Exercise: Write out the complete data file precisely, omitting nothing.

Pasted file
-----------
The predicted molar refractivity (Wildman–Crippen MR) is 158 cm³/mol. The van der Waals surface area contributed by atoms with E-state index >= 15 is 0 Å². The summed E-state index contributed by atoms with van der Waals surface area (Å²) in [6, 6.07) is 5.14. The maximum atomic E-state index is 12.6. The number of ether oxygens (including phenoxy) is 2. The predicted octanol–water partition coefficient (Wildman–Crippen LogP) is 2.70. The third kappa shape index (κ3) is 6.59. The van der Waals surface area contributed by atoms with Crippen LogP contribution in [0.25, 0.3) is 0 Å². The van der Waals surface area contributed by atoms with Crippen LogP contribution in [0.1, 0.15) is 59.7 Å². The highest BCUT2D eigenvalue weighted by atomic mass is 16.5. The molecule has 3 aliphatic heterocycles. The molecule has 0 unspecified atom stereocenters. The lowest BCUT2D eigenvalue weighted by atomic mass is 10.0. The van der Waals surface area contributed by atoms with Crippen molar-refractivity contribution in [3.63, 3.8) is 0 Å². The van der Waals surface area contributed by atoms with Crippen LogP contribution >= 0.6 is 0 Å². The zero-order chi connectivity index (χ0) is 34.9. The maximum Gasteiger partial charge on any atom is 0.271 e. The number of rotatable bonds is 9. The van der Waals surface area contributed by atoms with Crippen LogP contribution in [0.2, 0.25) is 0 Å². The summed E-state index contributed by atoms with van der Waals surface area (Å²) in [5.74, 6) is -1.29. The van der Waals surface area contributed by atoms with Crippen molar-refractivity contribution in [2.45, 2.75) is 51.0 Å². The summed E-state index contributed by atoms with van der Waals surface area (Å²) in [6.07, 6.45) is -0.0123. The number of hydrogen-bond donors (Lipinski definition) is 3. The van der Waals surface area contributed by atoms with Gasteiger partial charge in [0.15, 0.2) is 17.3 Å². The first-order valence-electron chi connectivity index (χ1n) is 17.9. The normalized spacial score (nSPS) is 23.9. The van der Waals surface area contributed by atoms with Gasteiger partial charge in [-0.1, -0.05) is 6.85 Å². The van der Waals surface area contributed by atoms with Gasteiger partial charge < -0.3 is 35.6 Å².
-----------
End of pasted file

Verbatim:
The predicted molar refractivity (Wildman–Crippen MR) is 158 cm³/mol. The van der Waals surface area contributed by atoms with E-state index >= 15 is 0 Å². The summed E-state index contributed by atoms with van der Waals surface area (Å²) in [6, 6.07) is 5.14. The maximum atomic E-state index is 12.6. The number of ether oxygens (including phenoxy) is 2. The predicted octanol–water partition coefficient (Wildman–Crippen LogP) is 2.70. The third kappa shape index (κ3) is 6.59. The van der Waals surface area contributed by atoms with Crippen LogP contribution in [0.25, 0.3) is 0 Å². The van der Waals surface area contributed by atoms with Crippen LogP contribution in [0.1, 0.15) is 59.7 Å². The highest BCUT2D eigenvalue weighted by atomic mass is 16.5. The molecule has 3 aliphatic heterocycles. The molecule has 0 unspecified atom stereocenters. The lowest BCUT2D eigenvalue weighted by atomic mass is 10.0. The van der Waals surface area contributed by atoms with Crippen molar-refractivity contribution in [3.63, 3.8) is 0 Å². The van der Waals surface area contributed by atoms with Crippen LogP contribution >= 0.6 is 0 Å². The zero-order chi connectivity index (χ0) is 34.9. The maximum Gasteiger partial charge on any atom is 0.271 e. The number of rotatable bonds is 9. The van der Waals surface area contributed by atoms with Crippen LogP contribution in [0.2, 0.25) is 0 Å². The summed E-state index contributed by atoms with van der Waals surface area (Å²) in [5.74, 6) is -1.29. The van der Waals surface area contributed by atoms with Crippen molar-refractivity contribution in [2.45, 2.75) is 51.0 Å². The summed E-state index contributed by atoms with van der Waals surface area (Å²) in [6.07, 6.45) is -0.0123. The number of hydrogen-bond donors (Lipinski definition) is 3. The van der Waals surface area contributed by atoms with Gasteiger partial charge in [0.15, 0.2) is 17.3 Å². The first-order valence-electron chi connectivity index (χ1n) is 17.9. The normalized spacial score (nSPS) is 23.9. The van der Waals surface area contributed by atoms with Gasteiger partial charge in [-0.1, -0.05) is 6.85 Å². The van der Waals surface area contributed by atoms with Gasteiger partial charge < -0.3 is 35.6 Å².